This offers the same functionality as probe_sched/5, but with added flexibility, and a more complex user interface. The extra arguments offer the user more control.
The Cost argument is a variable, and it must be linked to the task variables by the list of linear constraints. The user can add not only linear constraints on the cost function, but also constraints between the task variables. Only constraints made explicit in this list are 'seen' by the probe. probe_cstr_sched also posts them to the fd solver.
The options offer user control over the temporal granularity, and the priority of the probe.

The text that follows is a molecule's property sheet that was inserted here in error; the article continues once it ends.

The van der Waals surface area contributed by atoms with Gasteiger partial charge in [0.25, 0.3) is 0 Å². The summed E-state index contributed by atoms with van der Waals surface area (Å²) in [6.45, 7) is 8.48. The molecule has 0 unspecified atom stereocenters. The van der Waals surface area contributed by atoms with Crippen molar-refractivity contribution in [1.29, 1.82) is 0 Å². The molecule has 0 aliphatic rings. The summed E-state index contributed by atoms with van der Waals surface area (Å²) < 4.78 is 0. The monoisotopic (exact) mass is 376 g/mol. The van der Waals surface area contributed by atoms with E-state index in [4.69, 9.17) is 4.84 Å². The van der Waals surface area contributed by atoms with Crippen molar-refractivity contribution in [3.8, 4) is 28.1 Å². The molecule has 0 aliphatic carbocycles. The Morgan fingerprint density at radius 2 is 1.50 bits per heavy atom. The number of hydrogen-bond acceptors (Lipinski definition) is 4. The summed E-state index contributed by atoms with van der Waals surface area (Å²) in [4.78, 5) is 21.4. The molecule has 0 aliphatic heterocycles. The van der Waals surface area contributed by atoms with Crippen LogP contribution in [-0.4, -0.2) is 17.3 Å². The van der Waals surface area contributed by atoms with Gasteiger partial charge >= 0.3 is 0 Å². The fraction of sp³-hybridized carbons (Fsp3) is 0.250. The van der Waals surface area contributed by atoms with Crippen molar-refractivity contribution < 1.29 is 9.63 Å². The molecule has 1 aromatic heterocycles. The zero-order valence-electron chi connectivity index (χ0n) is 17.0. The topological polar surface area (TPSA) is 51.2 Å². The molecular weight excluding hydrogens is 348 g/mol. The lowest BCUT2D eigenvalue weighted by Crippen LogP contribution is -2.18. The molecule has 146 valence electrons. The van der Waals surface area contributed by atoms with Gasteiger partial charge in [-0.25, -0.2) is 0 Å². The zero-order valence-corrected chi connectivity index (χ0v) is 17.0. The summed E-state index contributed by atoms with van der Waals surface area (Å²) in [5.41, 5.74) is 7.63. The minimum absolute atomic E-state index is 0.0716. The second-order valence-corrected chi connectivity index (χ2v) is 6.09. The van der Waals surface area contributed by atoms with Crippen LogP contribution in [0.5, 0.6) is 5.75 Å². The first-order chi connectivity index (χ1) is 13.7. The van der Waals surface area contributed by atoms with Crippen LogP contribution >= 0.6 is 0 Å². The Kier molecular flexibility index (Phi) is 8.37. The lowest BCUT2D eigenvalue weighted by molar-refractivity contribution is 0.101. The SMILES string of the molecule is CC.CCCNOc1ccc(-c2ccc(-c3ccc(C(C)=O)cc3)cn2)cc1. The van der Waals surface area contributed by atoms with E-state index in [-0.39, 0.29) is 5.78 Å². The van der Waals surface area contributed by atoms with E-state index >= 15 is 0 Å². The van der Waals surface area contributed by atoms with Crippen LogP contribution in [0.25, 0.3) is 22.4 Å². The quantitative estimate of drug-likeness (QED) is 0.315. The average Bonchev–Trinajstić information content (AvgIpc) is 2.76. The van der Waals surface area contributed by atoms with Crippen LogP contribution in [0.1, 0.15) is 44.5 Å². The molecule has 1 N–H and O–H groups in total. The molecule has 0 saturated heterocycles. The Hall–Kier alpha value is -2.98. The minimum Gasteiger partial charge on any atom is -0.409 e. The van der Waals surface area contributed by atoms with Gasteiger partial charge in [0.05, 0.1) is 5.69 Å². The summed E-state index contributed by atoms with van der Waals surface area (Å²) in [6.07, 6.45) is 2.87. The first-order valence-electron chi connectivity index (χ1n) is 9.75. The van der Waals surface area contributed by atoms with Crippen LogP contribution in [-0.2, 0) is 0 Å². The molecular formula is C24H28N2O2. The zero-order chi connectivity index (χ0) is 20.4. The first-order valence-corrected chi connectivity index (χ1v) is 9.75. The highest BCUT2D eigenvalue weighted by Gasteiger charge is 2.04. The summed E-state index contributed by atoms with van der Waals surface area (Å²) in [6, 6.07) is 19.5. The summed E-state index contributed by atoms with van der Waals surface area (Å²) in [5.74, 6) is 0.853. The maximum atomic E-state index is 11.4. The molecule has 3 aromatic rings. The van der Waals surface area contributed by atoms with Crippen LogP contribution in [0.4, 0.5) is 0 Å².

The algorithm uses min_max, but directs the search using a probe which focusses the search on the optimum. The probe is a procedure that finds optimal solutions to a relaxed problem ignoring resource limits. For details see setup_probe. Additionally the algorithm sets up a binary variable between each pair of tasks, see make_overlap_bivs. Whenever the probe returns tentative start times, these are propagated to the overlap binary variables yielding a total resource usage which reveals any bottlenecks, where needed resources exceed thos available. probe_search then non-deterministically introduces a new constraint which reduces the bottleneck. The probe_sched call:
probe_sched(Ss,Ds,Rs,MaxR,abs(X-X1)+Y)translates into the probe_cstr_sched call:
probe_cstr_sched(Ss,Ds,Rs,MaxR,[Cost=:=E1+Y,E1>=X-X1,E1>=X1-X],Cost, [granularity(1),priority(5)])Thus making the default granularity '1' and the default priority '5'.